Two Stage Refrigerator Is Chill

Every time we check in with [Hyperspace Pirate] he’s trying to make things cold. Really cold. His recent two-part video shows a propane vapor compression system that can go down to -37° C as well as a two-stage system using homemade ethylene that can get to -83° C. He’s trying to get to -100°, so he’s close, and we have no doubt he’ll get there.

The video explains that using two different refrigerants makes the design more practical. At the low temperatures involved, you have to deal with compressor oil freezing. There is a lot of theory required to design an efficient cooler and a lot of know-how required to make gas-tight connections with all the different materials involved.

Using propane in both stages did provide a little additional cooling. But using ethylene in the second stage didn’t work as expected. There were two issues to work through. Part of it was the average temperature of the system, and also, the homemade ethylene needed purification. The ethylene purification setup was almost as complex as the main system and also reminded us, for some reason, of the movie Darkstar. It didn’t work as well as he wanted, which means we have to wait for part two to see it all actually working.

We’ve seen this same guy make dry ice. He’s also tried to make liquid nitrogen, too.

13 thoughts on “Two Stage Refrigerator Is Chill

  1. I believe the goal was to get low enough with this stage that a stage using methane can come after, and then after that, liquid nitrogen production. He might choose to switch to JT cooling for the last bit.

    1. Some papers I’ve read have made me think that a vortex tube (used with the right parameters) could be a good alternative to the JT throttling for low budget DIY. It’d take more effort to set up, but normally you don’t turboexpand the gas because it’s too hard to buy the right turbine, not because it wouldn’t produce more cooling than throttling. A vortex tube’s cold side is a suboptimal turboexpansion of the gas, and the hot side carries away half your flow in order to carry away the heat. It’s probably still cold enough to reroute into regenerative cooling though. Or into giving the main compressor of a hampson linde setup a higher input pressure for a lower pressure ratio, but then you have to balance a lot of flows.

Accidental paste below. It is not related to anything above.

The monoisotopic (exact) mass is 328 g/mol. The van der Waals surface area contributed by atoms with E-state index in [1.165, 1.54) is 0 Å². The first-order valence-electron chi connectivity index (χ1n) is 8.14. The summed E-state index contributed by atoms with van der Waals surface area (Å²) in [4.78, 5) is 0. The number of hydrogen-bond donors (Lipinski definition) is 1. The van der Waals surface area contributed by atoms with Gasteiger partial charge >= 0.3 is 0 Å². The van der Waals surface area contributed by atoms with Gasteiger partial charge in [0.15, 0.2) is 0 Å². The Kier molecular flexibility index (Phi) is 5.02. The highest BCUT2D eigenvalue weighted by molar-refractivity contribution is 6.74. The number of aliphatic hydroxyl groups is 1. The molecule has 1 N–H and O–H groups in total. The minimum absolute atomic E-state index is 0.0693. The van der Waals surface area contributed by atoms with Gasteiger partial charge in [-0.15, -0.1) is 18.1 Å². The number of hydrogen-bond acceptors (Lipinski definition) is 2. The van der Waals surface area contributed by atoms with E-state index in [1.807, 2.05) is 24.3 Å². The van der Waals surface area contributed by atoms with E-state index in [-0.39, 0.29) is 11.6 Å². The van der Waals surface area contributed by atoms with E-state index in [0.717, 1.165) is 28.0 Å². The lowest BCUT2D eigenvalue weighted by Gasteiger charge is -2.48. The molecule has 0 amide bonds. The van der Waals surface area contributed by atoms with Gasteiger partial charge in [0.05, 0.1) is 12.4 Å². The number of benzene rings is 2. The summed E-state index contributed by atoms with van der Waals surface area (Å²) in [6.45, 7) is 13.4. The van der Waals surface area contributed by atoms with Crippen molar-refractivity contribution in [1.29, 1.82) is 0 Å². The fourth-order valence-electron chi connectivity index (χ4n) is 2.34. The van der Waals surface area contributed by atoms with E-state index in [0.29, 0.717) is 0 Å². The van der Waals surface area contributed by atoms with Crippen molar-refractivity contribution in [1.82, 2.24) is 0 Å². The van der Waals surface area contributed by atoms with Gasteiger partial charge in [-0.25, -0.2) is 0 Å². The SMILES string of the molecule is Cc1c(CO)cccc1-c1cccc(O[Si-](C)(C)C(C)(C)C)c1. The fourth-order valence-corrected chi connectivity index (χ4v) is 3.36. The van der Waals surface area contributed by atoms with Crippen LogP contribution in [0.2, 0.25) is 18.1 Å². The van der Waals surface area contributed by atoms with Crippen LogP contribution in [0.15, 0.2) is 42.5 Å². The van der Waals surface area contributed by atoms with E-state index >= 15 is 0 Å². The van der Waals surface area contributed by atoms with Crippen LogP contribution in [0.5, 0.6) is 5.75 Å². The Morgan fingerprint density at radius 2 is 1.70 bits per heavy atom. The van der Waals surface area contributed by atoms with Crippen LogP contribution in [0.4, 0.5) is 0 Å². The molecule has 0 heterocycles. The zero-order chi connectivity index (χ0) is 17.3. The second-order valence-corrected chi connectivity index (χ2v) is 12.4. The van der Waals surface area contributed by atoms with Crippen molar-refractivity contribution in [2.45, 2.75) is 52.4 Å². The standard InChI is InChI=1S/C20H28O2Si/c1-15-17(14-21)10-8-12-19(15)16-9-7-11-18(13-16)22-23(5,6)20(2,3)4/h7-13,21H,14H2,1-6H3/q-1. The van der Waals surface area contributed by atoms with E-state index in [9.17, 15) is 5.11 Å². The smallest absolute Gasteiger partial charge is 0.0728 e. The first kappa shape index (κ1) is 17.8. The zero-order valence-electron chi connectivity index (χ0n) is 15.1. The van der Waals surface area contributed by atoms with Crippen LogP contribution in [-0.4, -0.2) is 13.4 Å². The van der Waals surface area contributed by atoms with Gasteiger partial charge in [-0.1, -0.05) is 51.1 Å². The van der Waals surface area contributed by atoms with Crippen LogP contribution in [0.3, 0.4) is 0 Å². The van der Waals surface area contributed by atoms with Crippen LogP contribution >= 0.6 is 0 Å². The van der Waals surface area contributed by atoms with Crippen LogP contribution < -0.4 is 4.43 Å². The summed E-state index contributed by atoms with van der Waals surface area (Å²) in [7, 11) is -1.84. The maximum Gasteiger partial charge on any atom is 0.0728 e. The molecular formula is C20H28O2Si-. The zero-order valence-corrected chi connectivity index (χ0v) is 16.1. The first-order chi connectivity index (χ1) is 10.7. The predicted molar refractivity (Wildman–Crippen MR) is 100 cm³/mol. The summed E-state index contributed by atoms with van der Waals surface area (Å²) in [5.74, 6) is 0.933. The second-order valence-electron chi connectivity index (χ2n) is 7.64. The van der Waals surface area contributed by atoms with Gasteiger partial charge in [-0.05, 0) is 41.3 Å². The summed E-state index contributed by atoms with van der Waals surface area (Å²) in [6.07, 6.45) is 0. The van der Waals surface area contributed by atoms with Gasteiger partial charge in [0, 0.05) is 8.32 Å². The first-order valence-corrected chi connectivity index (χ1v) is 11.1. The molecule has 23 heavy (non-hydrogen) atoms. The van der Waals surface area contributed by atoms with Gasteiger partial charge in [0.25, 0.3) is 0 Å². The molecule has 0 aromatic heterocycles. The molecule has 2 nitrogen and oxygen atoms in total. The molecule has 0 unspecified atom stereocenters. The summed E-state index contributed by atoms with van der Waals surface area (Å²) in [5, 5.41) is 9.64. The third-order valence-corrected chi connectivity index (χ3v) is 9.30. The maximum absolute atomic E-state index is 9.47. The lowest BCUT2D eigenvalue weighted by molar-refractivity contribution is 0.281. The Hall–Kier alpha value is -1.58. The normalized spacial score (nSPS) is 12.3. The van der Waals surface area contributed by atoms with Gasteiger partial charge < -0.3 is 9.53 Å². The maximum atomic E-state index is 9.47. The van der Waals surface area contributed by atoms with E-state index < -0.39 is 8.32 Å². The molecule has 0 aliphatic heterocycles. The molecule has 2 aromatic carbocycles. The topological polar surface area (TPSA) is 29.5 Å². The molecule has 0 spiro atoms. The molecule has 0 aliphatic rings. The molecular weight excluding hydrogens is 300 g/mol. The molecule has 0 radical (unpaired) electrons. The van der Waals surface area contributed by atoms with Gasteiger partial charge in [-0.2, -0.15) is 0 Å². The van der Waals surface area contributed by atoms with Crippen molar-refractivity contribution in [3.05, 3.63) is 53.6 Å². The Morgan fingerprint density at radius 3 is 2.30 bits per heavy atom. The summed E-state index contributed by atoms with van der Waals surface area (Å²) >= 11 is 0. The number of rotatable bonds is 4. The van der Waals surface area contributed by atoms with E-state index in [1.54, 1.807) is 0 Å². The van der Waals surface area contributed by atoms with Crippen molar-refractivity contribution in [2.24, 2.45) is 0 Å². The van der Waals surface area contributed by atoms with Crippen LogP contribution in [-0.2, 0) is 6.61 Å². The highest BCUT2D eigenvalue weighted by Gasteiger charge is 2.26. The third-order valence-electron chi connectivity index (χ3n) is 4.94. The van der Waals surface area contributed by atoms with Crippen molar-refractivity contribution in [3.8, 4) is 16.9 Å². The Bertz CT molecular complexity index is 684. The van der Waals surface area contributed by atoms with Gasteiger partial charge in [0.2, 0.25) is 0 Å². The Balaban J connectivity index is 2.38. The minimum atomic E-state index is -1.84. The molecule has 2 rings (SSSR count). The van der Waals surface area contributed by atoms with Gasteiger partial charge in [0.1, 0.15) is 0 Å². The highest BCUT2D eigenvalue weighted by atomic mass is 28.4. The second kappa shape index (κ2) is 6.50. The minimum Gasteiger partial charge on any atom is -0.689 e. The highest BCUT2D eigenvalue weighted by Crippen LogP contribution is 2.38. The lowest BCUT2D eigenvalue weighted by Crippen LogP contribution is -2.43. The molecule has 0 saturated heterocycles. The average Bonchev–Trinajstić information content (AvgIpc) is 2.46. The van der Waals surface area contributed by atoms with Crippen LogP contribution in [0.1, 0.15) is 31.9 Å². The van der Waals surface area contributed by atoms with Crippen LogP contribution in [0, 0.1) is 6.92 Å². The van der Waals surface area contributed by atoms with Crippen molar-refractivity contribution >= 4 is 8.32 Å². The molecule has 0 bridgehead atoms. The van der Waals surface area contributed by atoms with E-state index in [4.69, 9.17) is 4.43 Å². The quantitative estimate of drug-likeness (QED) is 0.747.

2. Thats a very cool.
    Here is something extra dangerous.
    My homebuilt refrigeration also uses propane,in a bucket,which I use to get press fit bearings(interference fit) on a shaft, shrinking the shaft,by dunking it in liquid propane,and a slightly warm bearing drops on.

    1. I remember some weird press fit job with grandpa like 35 years ago. Shaft in the freezer and bearing in the toaster oven or something. Depression era war vets could jury rig about anything.

  3. Also note, depending on your country, the fine for releasing certain types of refrigeration gas into the atmosphere is quite substantial.
    Having a method of making dry ice, liquid nitrogen or even liquid oxygen does sound somewhat appealing.
    No doubt this method is, at least after being setup, more cost efficient than discharging a fire extinguisher into a pillow case.
    Although I do wonder about using multiple stages of vortex and venturi tubes.

    1. Vortex tubes seem to be mostly of the same design, a cone sending the cold gas back through the centre of the vortex of mixed gas, somehow that seems like it should be less efficient or at least less thermally isolated, than having a coaxial output.

    2. From what I’ve read, it’s relatively ideal to use regenerative cooling with a single vortex tube set to maximize the cooling heat flow rather than the temperature drop. And regardless if you use one or multiple, you want to cause the pressure ratio across the tube to be the same as is implied by its normal ratings, even if you are exhausting into something above or below atmospheric, such as if you planned to use another tube in series.

  4. Personally I’d go for a Hampson–Linde cycle and I’m kinda hoping that’s where this project ends up going.

    The Hampson–Linde cycle doesn’t need a closed cycle cryocooler with exotic mediums as the final stage uses the product as the cooling medium.

    1. Without pre-cooling as much as possible with something else, you do need a very large pressure ratio and a very large regenerative heat exchanger to do hampson-linde. If he gets into the right range, JT cooling becomes much easier. If he wants, another stage can be methane, and then since you’re below the critical point of nitrogen I guess it should be comparatively easy to liquify. I can’t say I ever did any of that, of course.

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